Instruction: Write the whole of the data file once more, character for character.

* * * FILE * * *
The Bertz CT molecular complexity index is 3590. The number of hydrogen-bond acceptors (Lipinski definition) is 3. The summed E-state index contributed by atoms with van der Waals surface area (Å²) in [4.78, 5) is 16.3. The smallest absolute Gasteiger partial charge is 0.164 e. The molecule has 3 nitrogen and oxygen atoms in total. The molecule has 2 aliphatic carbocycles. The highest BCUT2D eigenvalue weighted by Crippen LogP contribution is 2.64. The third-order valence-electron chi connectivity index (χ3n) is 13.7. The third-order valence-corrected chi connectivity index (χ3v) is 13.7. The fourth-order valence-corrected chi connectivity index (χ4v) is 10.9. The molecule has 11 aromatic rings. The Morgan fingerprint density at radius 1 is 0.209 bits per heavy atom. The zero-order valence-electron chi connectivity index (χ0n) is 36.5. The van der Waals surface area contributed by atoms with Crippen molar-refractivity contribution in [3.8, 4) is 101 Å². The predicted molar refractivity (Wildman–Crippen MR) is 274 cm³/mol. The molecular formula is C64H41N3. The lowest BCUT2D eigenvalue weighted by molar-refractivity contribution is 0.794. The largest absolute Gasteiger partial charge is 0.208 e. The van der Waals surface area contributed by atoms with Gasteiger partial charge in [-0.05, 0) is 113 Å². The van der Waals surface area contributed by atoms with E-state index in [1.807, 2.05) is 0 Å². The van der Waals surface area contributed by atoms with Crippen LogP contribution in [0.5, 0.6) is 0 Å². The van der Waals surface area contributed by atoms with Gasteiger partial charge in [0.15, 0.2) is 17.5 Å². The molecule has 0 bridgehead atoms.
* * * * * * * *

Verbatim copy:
The Bertz CT molecular complexity index is 3590. The number of hydrogen-bond acceptors (Lipinski definition) is 3. The summed E-state index contributed by atoms with van der Waals surface area (Å²) in [4.78, 5) is 16.3. The smallest absolute Gasteiger partial charge is 0.164 e. The molecule has 3 nitrogen and oxygen atoms in total. The molecule has 2 aliphatic carbocycles. The highest BCUT2D eigenvalue weighted by Crippen LogP contribution is 2.64. The third-order valence-electron chi connectivity index (χ3n) is 13.7. The third-order valence-corrected chi connectivity index (χ3v) is 13.7. The fourth-order valence-corrected chi connectivity index (χ4v) is 10.9. The molecule has 11 aromatic rings. The Morgan fingerprint density at radius 1 is 0.209 bits per heavy atom. The zero-order valence-electron chi connectivity index (χ0n) is 36.5. The van der Waals surface area contributed by atoms with Crippen molar-refractivity contribution in [3.8, 4) is 101 Å². The predicted molar refractivity (Wildman–Crippen MR) is 274 cm³/mol. The molecular formula is C64H41N3. The lowest BCUT2D eigenvalue weighted by molar-refractivity contribution is 0.794. The largest absolute Gasteiger partial charge is 0.208 e. The van der Waals surface area contributed by atoms with Gasteiger partial charge in [-0.05, 0) is 113 Å². The van der Waals surface area contributed by atoms with E-state index in [1.807, 2.05) is 0 Å². The van der Waals surface area contributed by atoms with Crippen LogP contribution in [0.5, 0.6) is 0 Å². The van der Waals surface area contributed by atoms with Gasteiger partial charge in [0.15, 0.2) is 17.5 Å². The molecule has 0 bridgehead atoms.